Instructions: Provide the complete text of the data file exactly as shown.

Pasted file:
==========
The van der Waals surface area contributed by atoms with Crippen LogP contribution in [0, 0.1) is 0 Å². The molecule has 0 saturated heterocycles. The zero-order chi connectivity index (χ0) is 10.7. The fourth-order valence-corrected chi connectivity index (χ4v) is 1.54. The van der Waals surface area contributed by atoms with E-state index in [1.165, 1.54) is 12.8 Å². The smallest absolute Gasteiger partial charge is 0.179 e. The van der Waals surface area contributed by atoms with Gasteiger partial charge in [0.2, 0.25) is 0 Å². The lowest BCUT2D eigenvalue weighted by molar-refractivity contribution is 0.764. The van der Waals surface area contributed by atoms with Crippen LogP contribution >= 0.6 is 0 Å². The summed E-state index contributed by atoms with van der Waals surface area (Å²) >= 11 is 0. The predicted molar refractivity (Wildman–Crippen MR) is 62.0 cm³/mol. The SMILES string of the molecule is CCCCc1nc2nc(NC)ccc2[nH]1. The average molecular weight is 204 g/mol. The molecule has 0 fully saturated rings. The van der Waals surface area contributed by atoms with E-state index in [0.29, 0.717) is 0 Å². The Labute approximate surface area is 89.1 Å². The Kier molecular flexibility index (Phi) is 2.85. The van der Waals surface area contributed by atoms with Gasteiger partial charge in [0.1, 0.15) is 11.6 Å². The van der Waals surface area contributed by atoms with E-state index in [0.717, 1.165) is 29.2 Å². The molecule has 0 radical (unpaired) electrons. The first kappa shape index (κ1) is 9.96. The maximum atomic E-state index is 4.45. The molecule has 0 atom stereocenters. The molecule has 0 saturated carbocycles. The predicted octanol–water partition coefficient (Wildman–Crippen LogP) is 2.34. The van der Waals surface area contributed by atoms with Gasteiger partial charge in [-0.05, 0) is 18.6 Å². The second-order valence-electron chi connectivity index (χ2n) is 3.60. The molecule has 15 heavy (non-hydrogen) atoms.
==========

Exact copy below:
The van der Waals surface area contributed by atoms with Crippen LogP contribution in [0, 0.1) is 0 Å². The molecule has 0 saturated heterocycles. The zero-order chi connectivity index (χ0) is 10.7. The fourth-order valence-corrected chi connectivity index (χ4v) is 1.54. The van der Waals surface area contributed by atoms with E-state index in [1.165, 1.54) is 12.8 Å². The smallest absolute Gasteiger partial charge is 0.179 e. The van der Waals surface area contributed by atoms with Gasteiger partial charge in [0.2, 0.25) is 0 Å². The lowest BCUT2D eigenvalue weighted by molar-refractivity contribution is 0.764. The van der Waals surface area contributed by atoms with Crippen LogP contribution >= 0.6 is 0 Å². The summed E-state index contributed by atoms with van der Waals surface area (Å²) >= 11 is 0. The predicted molar refractivity (Wildman–Crippen MR) is 62.0 cm³/mol. The SMILES string of the molecule is CCCCc1nc2nc(NC)ccc2[nH]1. The average molecular weight is 204 g/mol. The molecule has 0 fully saturated rings. The van der Waals surface area contributed by atoms with E-state index in [0.29, 0.717) is 0 Å². The Labute approximate surface area is 89.1 Å². The Kier molecular flexibility index (Phi) is 2.85. The van der Waals surface area contributed by atoms with Gasteiger partial charge in [0.1, 0.15) is 11.6 Å². The van der Waals surface area contributed by atoms with E-state index in [0.717, 1.165) is 29.2 Å². The molecule has 0 radical (unpaired) electrons. The first kappa shape index (κ1) is 9.96. The maximum atomic E-state index is 4.45. The molecule has 0 atom stereocenters. The molecule has 0 saturated carbocycles. The predicted octanol–water partition coefficient (Wildman–Crippen LogP) is 2.34. The van der Waals surface area contributed by atoms with Gasteiger partial charge in [-0.05, 0) is 18.6 Å². The second-order valence-electron chi connectivity index (χ2n) is 3.60. The molecule has 15 heavy (non-hydrogen) atoms.